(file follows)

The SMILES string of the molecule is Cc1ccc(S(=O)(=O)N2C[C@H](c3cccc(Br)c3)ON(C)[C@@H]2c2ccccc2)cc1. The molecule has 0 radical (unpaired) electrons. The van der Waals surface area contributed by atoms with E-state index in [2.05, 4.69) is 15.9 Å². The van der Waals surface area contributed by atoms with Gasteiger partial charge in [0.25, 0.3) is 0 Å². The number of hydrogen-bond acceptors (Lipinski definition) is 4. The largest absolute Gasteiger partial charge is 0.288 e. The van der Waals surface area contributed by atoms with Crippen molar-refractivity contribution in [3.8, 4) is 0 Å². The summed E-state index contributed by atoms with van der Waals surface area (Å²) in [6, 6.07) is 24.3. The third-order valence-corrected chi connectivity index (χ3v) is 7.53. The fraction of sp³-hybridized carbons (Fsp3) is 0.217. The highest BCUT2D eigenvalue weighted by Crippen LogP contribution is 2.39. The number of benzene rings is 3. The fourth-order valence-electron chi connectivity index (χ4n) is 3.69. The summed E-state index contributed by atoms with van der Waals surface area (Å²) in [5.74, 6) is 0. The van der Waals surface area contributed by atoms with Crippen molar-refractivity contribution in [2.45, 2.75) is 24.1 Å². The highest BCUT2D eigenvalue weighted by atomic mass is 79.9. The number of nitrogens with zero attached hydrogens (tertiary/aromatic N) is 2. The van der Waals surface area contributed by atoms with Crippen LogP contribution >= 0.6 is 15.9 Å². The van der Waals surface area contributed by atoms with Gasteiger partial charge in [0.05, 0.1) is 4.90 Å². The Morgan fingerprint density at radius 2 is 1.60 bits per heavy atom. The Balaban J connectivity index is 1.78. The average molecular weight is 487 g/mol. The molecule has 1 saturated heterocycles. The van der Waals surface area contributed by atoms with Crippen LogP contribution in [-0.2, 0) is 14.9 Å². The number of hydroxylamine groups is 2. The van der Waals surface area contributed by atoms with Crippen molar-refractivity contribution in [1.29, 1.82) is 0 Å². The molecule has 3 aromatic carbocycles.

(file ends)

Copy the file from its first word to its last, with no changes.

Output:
The SMILES string of the molecule is Cc1ccc(S(=O)(=O)N2C[C@H](c3cccc(Br)c3)ON(C)[C@@H]2c2ccccc2)cc1. The molecule has 0 radical (unpaired) electrons. The van der Waals surface area contributed by atoms with E-state index in [2.05, 4.69) is 15.9 Å². The van der Waals surface area contributed by atoms with Gasteiger partial charge in [0.25, 0.3) is 0 Å². The number of hydrogen-bond acceptors (Lipinski definition) is 4. The largest absolute Gasteiger partial charge is 0.288 e. The van der Waals surface area contributed by atoms with Crippen molar-refractivity contribution in [3.8, 4) is 0 Å². The summed E-state index contributed by atoms with van der Waals surface area (Å²) in [6, 6.07) is 24.3. The third-order valence-corrected chi connectivity index (χ3v) is 7.53. The fraction of sp³-hybridized carbons (Fsp3) is 0.217. The highest BCUT2D eigenvalue weighted by Crippen LogP contribution is 2.39. The number of benzene rings is 3. The fourth-order valence-electron chi connectivity index (χ4n) is 3.69. The summed E-state index contributed by atoms with van der Waals surface area (Å²) in [5.74, 6) is 0. The van der Waals surface area contributed by atoms with Crippen molar-refractivity contribution in [2.45, 2.75) is 24.1 Å². The highest BCUT2D eigenvalue weighted by atomic mass is 79.9. The number of nitrogens with zero attached hydrogens (tertiary/aromatic N) is 2. The van der Waals surface area contributed by atoms with Crippen LogP contribution >= 0.6 is 15.9 Å². The van der Waals surface area contributed by atoms with Gasteiger partial charge in [0.05, 0.1) is 4.90 Å². The Morgan fingerprint density at radius 2 is 1.60 bits per heavy atom. The Balaban J connectivity index is 1.78. The average molecular weight is 487 g/mol. The molecule has 1 saturated heterocycles. The van der Waals surface area contributed by atoms with Crippen LogP contribution in [-0.2, 0) is 14.9 Å². The number of hydroxylamine groups is 2. The van der Waals surface area contributed by atoms with Crippen molar-refractivity contribution in [1.29, 1.82) is 0 Å². The molecule has 3 aromatic carbocycles.